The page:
Google has been favoring websites with HTTPs for a few years now; however, after recent technology-related world events, they have doubled-down.
Starting this past October, websites that use a form or search tool on their website will not have a Not Secure warning when viewed on Google Chrome browser. The last thing you want your prospective clients to see when visiting your site is a message about poor security.
Google also has been blatantly favoring websites with HTTPs over HTTP. About have of all 1st page results on Google are websites with HTTPs, up over 30% since the end of 2016.
Failure to increase security on your site risks lower search rankings and even increases bounce rates. It is also proven that HTTP sites load slower, causing Google to penalize them for site speed as well. Overall, the industry is punishing sites that do not value security.
So, what should you take away from all of this?
An SSL does incur extra costs (but they are minimal) but failure to secure your website can cost you potential new customers, reduce website traffic and impact overall user experience.
Your IT partner or web hosting provider should have the necessary tools to help you with your website security. It should be fairly simple and won’t break your budget either.
Want to take the next step and convert to HTTPs but not sure how?
Andromeda has trained technicians and developers that are more than happy to help you with the conversion. Just give us a call to get started today!
The post To SSL or Not to SSL: What is HTTPs and Why it Matters to You appeared first on Andromeda Technology Solutions.Microsoft Ending Forum Support For Older Operating Systems Jun 20, 2018
Big changes are coming from Microsoft starting in July (exact date unknown), and it has potentially dire implications if you're using some of the company's older technology.
Microsoft announced that in July, they'll no longer provide forum-based support for a wide range of products and software, including:
- Microsoft Band
- Surface Pro
- Surface Pro 2
- Surface RT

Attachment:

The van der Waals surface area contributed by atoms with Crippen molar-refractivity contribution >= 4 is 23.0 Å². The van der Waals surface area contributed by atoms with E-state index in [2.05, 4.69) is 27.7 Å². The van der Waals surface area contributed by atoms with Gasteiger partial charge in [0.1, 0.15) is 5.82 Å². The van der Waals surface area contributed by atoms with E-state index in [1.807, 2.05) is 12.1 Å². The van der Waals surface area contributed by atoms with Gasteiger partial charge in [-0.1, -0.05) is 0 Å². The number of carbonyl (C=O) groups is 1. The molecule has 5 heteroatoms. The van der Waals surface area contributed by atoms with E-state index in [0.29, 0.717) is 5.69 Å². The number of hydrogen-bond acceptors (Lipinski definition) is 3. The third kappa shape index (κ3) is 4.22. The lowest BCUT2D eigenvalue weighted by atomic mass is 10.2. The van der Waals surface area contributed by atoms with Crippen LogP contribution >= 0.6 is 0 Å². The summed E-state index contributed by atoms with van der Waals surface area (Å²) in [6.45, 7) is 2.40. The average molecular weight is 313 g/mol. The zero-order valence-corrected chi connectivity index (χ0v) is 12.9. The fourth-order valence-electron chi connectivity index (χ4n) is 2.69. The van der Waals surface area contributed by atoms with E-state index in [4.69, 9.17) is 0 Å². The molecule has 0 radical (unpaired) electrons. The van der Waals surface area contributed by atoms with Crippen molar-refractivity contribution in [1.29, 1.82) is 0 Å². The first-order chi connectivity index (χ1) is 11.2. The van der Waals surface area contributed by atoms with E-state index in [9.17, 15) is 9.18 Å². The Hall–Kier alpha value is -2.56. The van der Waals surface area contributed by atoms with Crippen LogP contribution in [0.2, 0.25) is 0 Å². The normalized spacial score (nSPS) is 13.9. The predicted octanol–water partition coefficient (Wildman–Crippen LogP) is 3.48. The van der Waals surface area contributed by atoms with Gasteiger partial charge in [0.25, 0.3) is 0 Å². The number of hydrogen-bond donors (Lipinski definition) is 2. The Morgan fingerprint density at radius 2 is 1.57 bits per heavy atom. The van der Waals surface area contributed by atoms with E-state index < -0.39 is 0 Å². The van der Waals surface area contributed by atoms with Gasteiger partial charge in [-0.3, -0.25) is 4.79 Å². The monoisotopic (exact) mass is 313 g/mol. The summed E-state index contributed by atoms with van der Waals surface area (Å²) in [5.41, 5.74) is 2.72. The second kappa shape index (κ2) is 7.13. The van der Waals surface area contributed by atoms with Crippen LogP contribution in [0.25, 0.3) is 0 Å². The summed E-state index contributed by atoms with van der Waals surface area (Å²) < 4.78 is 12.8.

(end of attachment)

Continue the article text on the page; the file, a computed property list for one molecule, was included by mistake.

- Surface 2
- Microsoft Security Essentials
- Internet Explorer 10
- Office 2010
- Office 2013
- Windows 7
- Windows 8.1
- Windows 8.1 RT
Although the company didn't cite a specific reason for the change, it seems obvious that this is another move to push people into buying the latest and greatest of the company's offerings.� Unfortunately for them, the announcement has been met with more than a little hostility, and for good reason.
Consider that the company has pledged to continue to support Windows 7 until 2020, and Windows 8.1 (and variants) until 2023.� Given that we're still quite some distance from those EOL dates, closing an important avenue of support for a product the company is still ostensibly supporting seems a bit premature.� Nonetheless, there's no indication at this time that the company has plans to extend the forum support for any of these products beyond July.
In some instances, this won't prove to be problematic.� Few people still use Internet Explorer 10 as anything more than a curiosity, and Zune was never especially popular, so the loss of those forums isn't likely to cause much backlash. However, �in the case of Windows 7 and 8.1, not only has the company pledged support for years to come, but those products are still actively used by a significant minority around the world, and those users aren't thrilled with the recent announcement.
In any case, given that the company is unlikely to change course, this is all the more reason to make upgrading a priority if you're still using any of the products mentioned above.